The 2013-14 NBA season features a large handful of talent waiting to step up into the top tier of the league.
To be a significantly improved player in the Association, a competitor must not only embrace increased roles, but he must be more productive in those roles and continually expand his skills.
A pair of Eastern Conference big men sit near the top of our most improved players rankings, but don't worry, the Western Conference is well-represented at each position.
Who cracked our exclusive list?
Our most-improved list tips off with a Los Angeles Lakers big man who's ready to crash the glass.
Jordan Hill has never seen more than 15.8 minutes per game in any one season. That's about to change, as Chris Kaman and Pau Gasol will need help in the post.
Hill might not have an advanced skill set or the quickest, most athletic build, but he is poised for a huge improvement in 2013-14 because he has excellent timing on his cuts and rebounds.
Asking for 15 points and eight rebounds is probably too much, but Hill could feasibly score double digits and grab 8-10 boards per night.
Considering he averaged 6.4 minutes per game as a rookie, Jeremy Lamb has nowhere to go but up.
The Oklahoma City Thunder shooting guard enters the 2013-14 season as a critical contributor for Scott Brooks, especially with Russell Westbrook sidelined for a month-plus.
The jury is still out on Lamb as a legitimate nightly scoring threat for OKC, but I'm betting his high skill level will soon find a rhythm in the Thunder offense.
Lamb's ability to quickly create shots or knock down open spot-up attempts could be the boost Oklahoma City needs to survive Westbrook's absence and earn a high playoff seed. Don't bank on outlandish scoring figures, but he'll be in the neighborhood of a dozen points per game.
In order for the Denver Nuggets to remain in the top tier of the Western Conference, JaVale McGee needs to have a breakout season.
This is the year when his athleticism meets a career-best display of fundamentals.
The explosive 7-footer will get much more playing time, and more importantly, the assurance of his value to the team. He's going to get touches, and Brian Shaw expects him to deliver.
It's time for him to start a new chapter in his career, and Nuggets fans hope that chapter starts with dominating defense. Offensive numbers are sexy, but McGee could wind up blocking the most shots of anyone in the league.
During Jimmy Butler's second season, we discovered his remarkable defensive wherewithal, and we also saw some stretches of scoring ability.
The final six weeks of the regular season and the playoffs showcased his knack for finishing in the open floor and drilling open shots. Chicago Bulls fans hope Butler uses the 2013 postseason as a springboard for career-long success.
In 2013-14, Butler will put together a more consistent offensive portfolio as he works to create his own shot more frequently and attack the rim.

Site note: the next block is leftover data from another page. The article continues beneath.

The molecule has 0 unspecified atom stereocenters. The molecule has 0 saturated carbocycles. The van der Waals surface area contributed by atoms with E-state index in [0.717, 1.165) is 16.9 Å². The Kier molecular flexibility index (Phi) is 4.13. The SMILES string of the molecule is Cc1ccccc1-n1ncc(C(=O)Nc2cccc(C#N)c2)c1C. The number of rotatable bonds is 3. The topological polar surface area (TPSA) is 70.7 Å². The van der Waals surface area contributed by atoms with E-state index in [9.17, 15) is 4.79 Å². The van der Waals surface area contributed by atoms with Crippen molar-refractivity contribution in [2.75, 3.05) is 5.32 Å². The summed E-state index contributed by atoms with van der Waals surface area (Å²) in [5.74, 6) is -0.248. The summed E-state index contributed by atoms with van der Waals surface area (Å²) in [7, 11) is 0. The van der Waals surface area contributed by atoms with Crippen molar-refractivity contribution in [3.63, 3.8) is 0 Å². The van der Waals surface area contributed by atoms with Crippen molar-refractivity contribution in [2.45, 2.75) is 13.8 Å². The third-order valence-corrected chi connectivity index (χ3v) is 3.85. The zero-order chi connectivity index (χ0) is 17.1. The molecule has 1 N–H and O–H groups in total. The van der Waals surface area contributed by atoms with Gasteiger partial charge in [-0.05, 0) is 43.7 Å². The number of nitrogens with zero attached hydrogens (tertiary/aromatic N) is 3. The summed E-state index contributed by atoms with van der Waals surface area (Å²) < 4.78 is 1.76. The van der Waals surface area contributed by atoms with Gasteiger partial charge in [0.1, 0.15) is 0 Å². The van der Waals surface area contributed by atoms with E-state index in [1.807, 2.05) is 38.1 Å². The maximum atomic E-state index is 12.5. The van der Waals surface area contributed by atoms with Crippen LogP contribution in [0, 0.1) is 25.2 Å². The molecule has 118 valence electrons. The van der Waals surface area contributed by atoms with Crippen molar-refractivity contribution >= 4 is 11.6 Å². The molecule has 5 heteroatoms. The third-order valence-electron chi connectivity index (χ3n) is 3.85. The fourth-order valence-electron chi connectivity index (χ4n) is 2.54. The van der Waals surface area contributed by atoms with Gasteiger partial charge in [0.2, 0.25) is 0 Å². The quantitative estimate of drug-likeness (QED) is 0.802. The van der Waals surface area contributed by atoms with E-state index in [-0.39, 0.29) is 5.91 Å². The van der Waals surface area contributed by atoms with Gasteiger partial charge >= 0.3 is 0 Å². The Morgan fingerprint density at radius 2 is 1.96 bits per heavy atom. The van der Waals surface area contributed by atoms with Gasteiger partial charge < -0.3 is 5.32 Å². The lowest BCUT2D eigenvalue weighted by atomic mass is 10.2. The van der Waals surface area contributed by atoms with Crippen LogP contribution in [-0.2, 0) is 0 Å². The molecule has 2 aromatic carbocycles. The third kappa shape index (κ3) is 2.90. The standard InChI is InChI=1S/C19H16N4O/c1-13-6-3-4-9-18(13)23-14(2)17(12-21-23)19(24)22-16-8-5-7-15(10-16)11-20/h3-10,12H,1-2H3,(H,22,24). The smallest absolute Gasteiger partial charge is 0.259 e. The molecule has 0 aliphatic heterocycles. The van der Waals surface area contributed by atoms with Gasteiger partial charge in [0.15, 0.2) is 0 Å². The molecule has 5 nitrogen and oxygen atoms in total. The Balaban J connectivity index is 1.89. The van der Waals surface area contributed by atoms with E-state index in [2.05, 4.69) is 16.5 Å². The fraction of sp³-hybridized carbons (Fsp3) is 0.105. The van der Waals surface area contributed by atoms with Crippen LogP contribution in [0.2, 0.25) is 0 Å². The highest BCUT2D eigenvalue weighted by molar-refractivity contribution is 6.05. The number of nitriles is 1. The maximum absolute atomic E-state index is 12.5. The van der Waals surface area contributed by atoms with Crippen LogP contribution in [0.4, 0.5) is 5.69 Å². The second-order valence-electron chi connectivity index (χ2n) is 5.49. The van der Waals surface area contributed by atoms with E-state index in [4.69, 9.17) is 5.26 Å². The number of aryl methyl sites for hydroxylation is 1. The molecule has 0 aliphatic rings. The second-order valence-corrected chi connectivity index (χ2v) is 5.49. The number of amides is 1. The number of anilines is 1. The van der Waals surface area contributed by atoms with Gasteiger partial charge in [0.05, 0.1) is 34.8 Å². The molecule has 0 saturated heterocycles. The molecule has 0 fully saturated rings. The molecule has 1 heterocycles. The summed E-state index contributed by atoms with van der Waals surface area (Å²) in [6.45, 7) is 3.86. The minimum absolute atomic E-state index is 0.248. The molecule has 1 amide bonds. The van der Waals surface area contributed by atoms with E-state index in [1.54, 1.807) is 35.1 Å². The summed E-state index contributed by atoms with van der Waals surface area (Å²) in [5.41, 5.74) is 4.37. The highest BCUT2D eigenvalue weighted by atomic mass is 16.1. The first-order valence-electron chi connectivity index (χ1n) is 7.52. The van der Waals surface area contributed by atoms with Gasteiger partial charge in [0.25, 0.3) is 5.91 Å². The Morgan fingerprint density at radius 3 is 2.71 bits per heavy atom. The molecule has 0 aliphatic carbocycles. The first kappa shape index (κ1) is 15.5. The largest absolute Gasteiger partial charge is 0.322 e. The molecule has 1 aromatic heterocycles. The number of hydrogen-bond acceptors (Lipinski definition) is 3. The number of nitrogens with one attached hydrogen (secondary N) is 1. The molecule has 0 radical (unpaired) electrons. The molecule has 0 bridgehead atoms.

As a stopper, Butler has the drive, footwork and unselfishness to dominate opposing swingmen.
Can he put it all together? Tom Thibodeau will give him ample opportunity.
Even though the Golden State Warriors are loaded with talent at the wings, Harrison Barnes will make progress worthy of recognition.
As long as his decision-making is sharp and he exerts himself on defense, he'll flourish in 2013-14 and help the Dubs secure a quality playoff seed.
We found out in the 2013 playoffs that he can operate as a featured scoring weapon, as he hurt defenses several different ways en route to 16.1 points per game.
Barnes is able to score for himself on drives or mid-range post-ups, but he's also able to play off the ball and cut to the tin while Stephen Curry and Klay Thompson occupy the attention of opponents.
Another year alongside the Splash Brothers could turn Barnes into one of the best third options in the NBA.
New Orleans Pelicans big man Anthony Davis enjoyed a solid rookie season, registering 13.5 points, 8.2 rebounds and 1.8 blocks per game.
He may not see a dramatic inflation in his statistics, but he will improve across the board and his club will certainly earn more victories.
Davis has a knack for finding high-percentage scoring chances, and newcomers Jrue Holiday and Tyreke Evans are going to make life easier for him. In two preseason games, he's already racked up 46 points.
As a low-post defender, Davis is pretty much a lock to block 2.3-2.6 shots per game, and that statistic doesn't adequately portray all the shots he prevents due to excellent positioning.
Overall, Davis' second NBA season will be a big step toward fulfilling his No. 1 draft pick status.
Through the first two years of his New York Knicks career, Iman Shumpert has primarily operated as a stopper specialist who occasionally gets hot offensively.
His development as a consistent secondary scoring option alongside Carmelo Anthony might be the edge the Knicks need to truly compete in the East.
Shumpert has shown the ability to sink spot-up outside shots, and he's also capable of putting it on the deck and scoring in traffic. Upgrading his efficiency and decision-making skills will result in 15 or more points per contest. If Shumpert can pick his spots and take some of the pressure off 'Melo, New York will be much better off late in the spring.
With Al Jefferson and Paul Millsap out the door, it's time for fourth-year pro Derrick Favors to impose his will in the paint for the Utah Jazz.
He has a chance to be a force on both sides of the ball now that he'll see extensive minutes regularly. In the past couple seasons, he's produced at a high level when called upon for extra playing time.